You’ve probably heard the term ‘rude boy’ brandished around quite a bit. In modern society the rude boy wears a tracksuit, a flat peak cap and listens to dirty stinking Grime music. However, there was a time when a rude boy wouldn’t be seen dead in a tracksuit. The original rude boy inhabited a smart and slick appearance, listened to Reggae, Rock-Steady and Ska music and shared beliefs surrounding politics and culture.
Just like its Jamaican roots suggest the term ‘rude boy’ first came alight in 1950s Jamaica. It was a term that was commonly associated with adolescent criminals in the poorer sections of Jamaica, noticeably Kingston. Violence on the streets went hand in hand with the early rude boy, activities such as gate crashing rival sound systems became a familiar sight. The rude boy would aspire to dress in the latest street fashion which included razor sharp suits, thin ties and hats such as pork pies or trilbies. An image that was clearly inspired by American gangsters, Jazz musicians and Soul artists at the time; however it was the Jamaican sound of 60s Ska music that influenced the benchmark rude boy.
How Music Contributed
It was Ska music that helped to transform the negative connotations associated with the rude boy. Jamaican Ska musicians sought to speak to the youth about their violent tendencies and urged them to channel their culture’s attention towards a much more political motivation. The song ‘Message to You, Rudy’ by Dandy Livingstone in 1967 is a prime example of Ska musicians reaching out to the rude boy faction. This song would later be covered by British Ska group The Specials.
The origin of Ska music derived from Jamaican Reggae and Rocksteady, as well as being the hybrid child of Carribbean Mento, Calypso, American Jazz and Rhythm and Blues. However, music historians argue that Ska music takes up three noticeable periods: in the 1960s – Original Jamaican Ska music, in the late 70s – English 2 Tone Ska and in the 90’s the third wave of Ska – American Ska Punk.
It wasn’t only in Jamaica where the rude boy could be found. In 1960’s Britain, the influx of Jamaican migrants into urban city dwellings helped expose Britain to the rude boy. Yet, it was in the late 70’s where rude boy culture became truly embraced and found a home within Britain. The British streets smelt aromas they’d never smelt before, laid eyes on new fashion trends and were blessed with the sounds of authentic Jamaican Ska, Reggae and Rocksteady. It was this introduction that sparked the infusion of British styles with Jamaican heritage. Trilby hats were still donned upon the head of the rude boy but Dr Marten’s boots and Fred Perry polo shirts were now the staple attire and uniform of the white British rude boy.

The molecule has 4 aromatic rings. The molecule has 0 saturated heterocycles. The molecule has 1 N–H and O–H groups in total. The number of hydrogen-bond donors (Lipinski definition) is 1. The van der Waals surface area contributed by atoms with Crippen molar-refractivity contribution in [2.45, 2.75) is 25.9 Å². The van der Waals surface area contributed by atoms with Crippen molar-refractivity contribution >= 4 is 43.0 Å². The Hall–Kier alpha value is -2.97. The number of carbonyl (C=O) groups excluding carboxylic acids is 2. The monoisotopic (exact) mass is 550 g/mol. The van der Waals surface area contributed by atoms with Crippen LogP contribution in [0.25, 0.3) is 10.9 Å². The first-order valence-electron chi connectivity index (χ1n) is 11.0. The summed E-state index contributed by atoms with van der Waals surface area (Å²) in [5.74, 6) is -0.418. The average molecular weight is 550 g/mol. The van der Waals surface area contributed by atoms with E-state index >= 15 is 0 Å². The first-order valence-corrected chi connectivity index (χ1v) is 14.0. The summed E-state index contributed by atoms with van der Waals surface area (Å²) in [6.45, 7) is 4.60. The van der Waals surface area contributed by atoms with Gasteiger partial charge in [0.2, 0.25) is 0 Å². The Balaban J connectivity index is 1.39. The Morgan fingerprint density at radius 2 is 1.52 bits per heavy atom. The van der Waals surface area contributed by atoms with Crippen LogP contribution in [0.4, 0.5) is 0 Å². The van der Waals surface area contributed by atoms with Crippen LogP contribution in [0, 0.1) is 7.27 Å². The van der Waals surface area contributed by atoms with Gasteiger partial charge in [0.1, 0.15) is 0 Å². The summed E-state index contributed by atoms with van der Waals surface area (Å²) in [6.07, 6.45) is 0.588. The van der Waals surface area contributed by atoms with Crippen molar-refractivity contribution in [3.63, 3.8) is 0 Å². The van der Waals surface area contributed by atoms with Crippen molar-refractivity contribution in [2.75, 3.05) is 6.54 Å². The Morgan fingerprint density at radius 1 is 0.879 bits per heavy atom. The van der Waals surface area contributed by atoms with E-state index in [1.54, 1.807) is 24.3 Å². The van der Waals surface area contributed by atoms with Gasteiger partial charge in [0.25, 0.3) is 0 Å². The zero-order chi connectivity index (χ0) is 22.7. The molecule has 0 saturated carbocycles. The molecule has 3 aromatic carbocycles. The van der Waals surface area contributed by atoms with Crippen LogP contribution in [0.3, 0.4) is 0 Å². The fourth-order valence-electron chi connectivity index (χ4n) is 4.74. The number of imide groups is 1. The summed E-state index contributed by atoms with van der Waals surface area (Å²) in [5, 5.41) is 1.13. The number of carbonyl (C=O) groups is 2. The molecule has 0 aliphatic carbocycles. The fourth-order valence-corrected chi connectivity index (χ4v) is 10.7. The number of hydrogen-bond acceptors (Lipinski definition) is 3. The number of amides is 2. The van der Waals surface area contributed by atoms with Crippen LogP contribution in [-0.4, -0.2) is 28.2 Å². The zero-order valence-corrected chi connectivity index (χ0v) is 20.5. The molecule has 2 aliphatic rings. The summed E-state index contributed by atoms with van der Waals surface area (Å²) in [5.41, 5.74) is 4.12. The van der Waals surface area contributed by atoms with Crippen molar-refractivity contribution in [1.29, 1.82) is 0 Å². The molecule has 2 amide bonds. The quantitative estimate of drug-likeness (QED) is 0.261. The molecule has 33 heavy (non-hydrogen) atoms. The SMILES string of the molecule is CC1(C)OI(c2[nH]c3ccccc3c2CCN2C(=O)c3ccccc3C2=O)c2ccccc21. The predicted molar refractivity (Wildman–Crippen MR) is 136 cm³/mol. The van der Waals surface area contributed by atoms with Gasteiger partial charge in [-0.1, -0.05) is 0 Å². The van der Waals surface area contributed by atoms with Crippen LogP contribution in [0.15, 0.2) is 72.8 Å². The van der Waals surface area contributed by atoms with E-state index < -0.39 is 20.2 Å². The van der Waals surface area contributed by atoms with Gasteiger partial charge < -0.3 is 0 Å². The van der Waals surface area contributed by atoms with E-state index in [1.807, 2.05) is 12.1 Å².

Ska formed its second wave sound in the 2 Tone era. 2 Tone grabbed elements from original Ska, Punk Rock, Rocksteady and Reggae to create a faster tempo style of music. Ska now had more edge and bite, including a huge influence from brass instruments. Groups such as The Specials helped to pave the way for the new sound, and more importantly they managed to unite black and white people when tensions were high within smaller racist skinhead cultures.
Similar to Jamaican Ska musicians, The Specials resonated with the British youth, showing sympathy and highlighting issues such as unemployment and racism. The Specials single ‘Ghost Town’ being the most notorious example. Madness also began to make the Ska sound a lot more popular. Madness threw both Ska and the rude boy image into a wider public domain with hits such as ‘One Step Beyond’ and ‘Our House’.
Modern Day Rudie
Rude boys have come a long way from the streets of Kingston. You’ll now hear the likes of Dexter or Fatboy in Eastenders calling everyone and anyone a ‘rude boy’. The term was maintained by Hip Hop and Grime musicians, and although a different style of music, there’s still a running theme to the rude boy. It may have been diluted and slightly tainted from its founding roots but the rude boy is still regarded as a working class member of society, living in inner cities and sharing a huge passion for music.
Bruce Kensington enjoys writing about music culture, fashion and politics.
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